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Friday, Nov 22, 2019

There is no need to fear artificial intelligence, yet

The most dangerous beings are still those who handle machines

editorials Updated: Oct 18, 2019 19:03 IST

Hindustan Times
. Articles foretelling the end of times where some form of AI has made yet another human profession obsolete are popular reading. It’s a fascinating thought that humans can create machines that can think and make decisions like us.
. Articles foretelling the end of times where some form of AI has made yet another human profession obsolete are popular reading. It’s a fascinating thought that humans can create machines that can think and make decisions like us.(Getty Images/iStockphoto)
         

The fear of artificial intelligence (AI) is not new. The first time that the world worried that a human-made, and yet superior-to-humans intelligence, has been created and had the capacity to destroy the world was in 1946, when the Electronic Numerical Integrator and Calculator (ENIAC) was built. It was a precursor to computers and could complete in 30 seconds calculations that would take a human being 20 hours. At that time, press coverage on the ENIAC was as alarmist as it has been in the past few years on AI. Some reports called it a mathematical Frankenstein, even a controller of weather. It was, as we well know, none of those things.

The hype around AI now is similar. Articles foretelling the end of times where some form of AI has made yet another human profession obsolete are popular reading. It’s a fascinating thought that humans can create machines that can think and make decisions like us. From this, it’s a small jump to their learning to think like humans. They might then behave like humans too and want to take over the world, because that’s apparently what all humans eventually want to do. But there is no need yet to prepare for an AI apocalypse . Essentially, an AI is a computer programme that can do a specific task that a human has written it for. The thing that sets AI apart from other computer programmes is that the code allows the programme to sometimes rework itself — that it can learn. An AI can also handle far more data than any human and do it several million times faster. Recognising patterns in cell samples, for instance, in order to better detect cancer, is something an AI can do much better than humans. Feed it enough speech samples, and it begins to figure out what humans mean when they make specific noises. Feed it millions of faces, and it can go through all of the faces seen on all of the cameras and identify everyone — facial recognition.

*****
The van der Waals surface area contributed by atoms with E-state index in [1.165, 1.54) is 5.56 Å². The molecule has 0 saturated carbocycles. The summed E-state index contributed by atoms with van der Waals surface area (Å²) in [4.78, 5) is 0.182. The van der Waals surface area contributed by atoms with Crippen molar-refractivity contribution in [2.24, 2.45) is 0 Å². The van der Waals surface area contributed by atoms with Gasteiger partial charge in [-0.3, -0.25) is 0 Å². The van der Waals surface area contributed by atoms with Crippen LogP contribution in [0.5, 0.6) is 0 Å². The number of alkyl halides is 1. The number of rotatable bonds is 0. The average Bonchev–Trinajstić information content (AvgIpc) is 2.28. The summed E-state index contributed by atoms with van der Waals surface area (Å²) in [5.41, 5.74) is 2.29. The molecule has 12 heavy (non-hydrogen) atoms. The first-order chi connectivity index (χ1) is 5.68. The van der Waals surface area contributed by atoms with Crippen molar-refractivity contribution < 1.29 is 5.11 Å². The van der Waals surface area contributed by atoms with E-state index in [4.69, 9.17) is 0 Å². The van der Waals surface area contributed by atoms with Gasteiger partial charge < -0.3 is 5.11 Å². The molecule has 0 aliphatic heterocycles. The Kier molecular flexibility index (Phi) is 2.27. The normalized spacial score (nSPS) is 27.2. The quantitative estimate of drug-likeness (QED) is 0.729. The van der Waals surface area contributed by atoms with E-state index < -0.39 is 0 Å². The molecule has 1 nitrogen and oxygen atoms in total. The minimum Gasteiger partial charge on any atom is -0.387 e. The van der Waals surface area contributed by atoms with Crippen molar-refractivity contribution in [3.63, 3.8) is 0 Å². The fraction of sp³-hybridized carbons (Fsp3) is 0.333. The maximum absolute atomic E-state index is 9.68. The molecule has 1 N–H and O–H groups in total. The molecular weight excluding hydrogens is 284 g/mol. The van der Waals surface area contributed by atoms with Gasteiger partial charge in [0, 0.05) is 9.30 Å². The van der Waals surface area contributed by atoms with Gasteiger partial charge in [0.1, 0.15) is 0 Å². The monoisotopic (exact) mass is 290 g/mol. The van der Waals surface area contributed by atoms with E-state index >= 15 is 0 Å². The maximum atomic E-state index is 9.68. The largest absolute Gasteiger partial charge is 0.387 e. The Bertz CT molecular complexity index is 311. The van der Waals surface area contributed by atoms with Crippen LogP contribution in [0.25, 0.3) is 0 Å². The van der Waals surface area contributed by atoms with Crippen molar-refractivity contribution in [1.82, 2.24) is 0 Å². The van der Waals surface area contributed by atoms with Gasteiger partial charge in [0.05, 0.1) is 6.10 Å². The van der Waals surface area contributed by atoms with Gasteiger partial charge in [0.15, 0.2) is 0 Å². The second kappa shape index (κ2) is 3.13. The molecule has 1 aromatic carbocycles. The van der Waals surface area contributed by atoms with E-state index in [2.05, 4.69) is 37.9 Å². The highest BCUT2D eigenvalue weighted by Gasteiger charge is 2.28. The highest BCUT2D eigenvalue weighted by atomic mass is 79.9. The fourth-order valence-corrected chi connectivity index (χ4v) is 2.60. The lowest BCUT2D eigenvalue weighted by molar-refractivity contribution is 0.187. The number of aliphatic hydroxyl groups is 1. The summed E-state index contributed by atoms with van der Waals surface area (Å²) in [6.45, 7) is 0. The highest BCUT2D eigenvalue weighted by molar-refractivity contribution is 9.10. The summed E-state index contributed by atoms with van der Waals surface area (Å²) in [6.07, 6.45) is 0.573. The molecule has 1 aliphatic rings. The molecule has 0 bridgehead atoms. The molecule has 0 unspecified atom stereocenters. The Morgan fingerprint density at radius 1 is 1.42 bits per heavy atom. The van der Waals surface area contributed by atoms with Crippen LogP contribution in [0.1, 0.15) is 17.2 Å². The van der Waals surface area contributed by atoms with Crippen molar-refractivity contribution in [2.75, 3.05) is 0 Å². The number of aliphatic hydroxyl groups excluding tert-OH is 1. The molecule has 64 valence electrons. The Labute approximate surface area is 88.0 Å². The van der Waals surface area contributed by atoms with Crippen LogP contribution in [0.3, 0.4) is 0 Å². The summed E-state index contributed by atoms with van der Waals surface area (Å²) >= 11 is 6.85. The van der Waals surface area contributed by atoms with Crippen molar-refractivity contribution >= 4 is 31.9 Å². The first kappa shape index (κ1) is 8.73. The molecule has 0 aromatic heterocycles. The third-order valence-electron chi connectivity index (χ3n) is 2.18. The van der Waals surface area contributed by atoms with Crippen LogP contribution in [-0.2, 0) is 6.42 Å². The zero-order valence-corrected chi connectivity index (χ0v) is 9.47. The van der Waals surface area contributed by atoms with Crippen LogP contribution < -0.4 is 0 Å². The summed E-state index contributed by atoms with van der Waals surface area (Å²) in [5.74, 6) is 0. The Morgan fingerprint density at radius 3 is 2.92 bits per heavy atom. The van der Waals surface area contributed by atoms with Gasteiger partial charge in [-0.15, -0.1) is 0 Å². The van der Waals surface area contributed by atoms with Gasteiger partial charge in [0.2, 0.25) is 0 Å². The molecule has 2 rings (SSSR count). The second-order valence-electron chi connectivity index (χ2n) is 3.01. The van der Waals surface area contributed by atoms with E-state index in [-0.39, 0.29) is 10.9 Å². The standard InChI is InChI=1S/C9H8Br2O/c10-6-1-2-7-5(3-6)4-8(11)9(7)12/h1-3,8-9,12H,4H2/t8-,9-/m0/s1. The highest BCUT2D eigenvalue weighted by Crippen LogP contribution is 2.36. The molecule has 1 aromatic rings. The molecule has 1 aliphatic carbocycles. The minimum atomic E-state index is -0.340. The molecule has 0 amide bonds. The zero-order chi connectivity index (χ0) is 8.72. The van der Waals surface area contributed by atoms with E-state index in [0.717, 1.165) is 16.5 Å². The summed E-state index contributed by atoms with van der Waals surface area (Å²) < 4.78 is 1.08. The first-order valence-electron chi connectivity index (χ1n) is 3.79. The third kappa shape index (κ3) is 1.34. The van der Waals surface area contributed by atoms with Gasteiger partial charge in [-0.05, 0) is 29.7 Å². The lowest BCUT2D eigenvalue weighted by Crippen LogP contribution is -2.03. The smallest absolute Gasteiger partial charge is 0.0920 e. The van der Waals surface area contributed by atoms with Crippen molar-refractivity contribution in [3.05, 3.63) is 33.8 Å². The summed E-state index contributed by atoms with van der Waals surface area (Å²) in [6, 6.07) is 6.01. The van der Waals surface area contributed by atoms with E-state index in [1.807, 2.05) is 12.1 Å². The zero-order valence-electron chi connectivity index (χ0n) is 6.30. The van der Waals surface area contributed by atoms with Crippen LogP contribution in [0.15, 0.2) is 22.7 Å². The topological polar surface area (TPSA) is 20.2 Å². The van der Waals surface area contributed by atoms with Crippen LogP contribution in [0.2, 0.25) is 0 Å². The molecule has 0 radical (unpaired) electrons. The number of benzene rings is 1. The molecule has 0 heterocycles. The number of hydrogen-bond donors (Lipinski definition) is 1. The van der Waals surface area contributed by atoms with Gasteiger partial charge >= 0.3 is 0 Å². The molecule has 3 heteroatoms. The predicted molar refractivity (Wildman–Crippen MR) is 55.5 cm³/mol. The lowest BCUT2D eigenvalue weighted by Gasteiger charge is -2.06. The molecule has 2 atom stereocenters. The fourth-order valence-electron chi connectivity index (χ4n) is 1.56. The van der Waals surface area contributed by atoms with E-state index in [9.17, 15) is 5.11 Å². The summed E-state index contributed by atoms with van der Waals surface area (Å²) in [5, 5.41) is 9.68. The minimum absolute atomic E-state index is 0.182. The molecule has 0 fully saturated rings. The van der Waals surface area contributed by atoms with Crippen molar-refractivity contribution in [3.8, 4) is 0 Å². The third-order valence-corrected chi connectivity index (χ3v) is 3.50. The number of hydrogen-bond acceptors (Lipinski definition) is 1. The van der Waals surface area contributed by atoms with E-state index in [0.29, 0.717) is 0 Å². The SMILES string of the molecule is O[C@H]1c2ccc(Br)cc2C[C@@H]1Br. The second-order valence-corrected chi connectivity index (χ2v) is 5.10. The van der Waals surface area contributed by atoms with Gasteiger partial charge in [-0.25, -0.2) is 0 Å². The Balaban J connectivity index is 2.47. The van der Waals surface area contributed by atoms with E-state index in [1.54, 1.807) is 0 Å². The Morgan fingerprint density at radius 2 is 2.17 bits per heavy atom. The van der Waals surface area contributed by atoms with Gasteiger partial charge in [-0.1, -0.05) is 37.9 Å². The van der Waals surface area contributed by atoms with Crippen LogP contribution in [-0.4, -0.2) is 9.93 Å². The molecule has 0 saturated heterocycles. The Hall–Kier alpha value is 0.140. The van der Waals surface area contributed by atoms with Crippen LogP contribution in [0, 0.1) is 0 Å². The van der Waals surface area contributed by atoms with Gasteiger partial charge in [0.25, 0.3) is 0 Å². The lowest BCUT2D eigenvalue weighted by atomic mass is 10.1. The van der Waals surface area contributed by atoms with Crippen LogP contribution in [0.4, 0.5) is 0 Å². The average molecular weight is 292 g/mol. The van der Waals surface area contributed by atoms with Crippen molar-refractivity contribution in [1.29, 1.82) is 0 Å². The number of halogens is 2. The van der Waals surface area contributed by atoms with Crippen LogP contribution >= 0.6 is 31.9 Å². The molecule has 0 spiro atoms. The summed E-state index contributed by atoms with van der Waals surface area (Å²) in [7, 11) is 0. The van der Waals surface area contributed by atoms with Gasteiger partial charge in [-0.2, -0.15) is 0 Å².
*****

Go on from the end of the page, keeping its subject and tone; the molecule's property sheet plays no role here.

But so far, AI has shown no signs of wanting to take over the world, or even of enough intelligence to warrant any panic. Just as with other machines, the most dangerous beings in the world continue to remain those who handle these machines, humans. Humans, either through ignorance or design, have created machines that can be used to control or kill millions of people — nuclear power, guns and bombs, industrial pollution. AI remains something that is, in the words of Douglas Adams, “Almost, but not quite, entirely unlike” intelligence.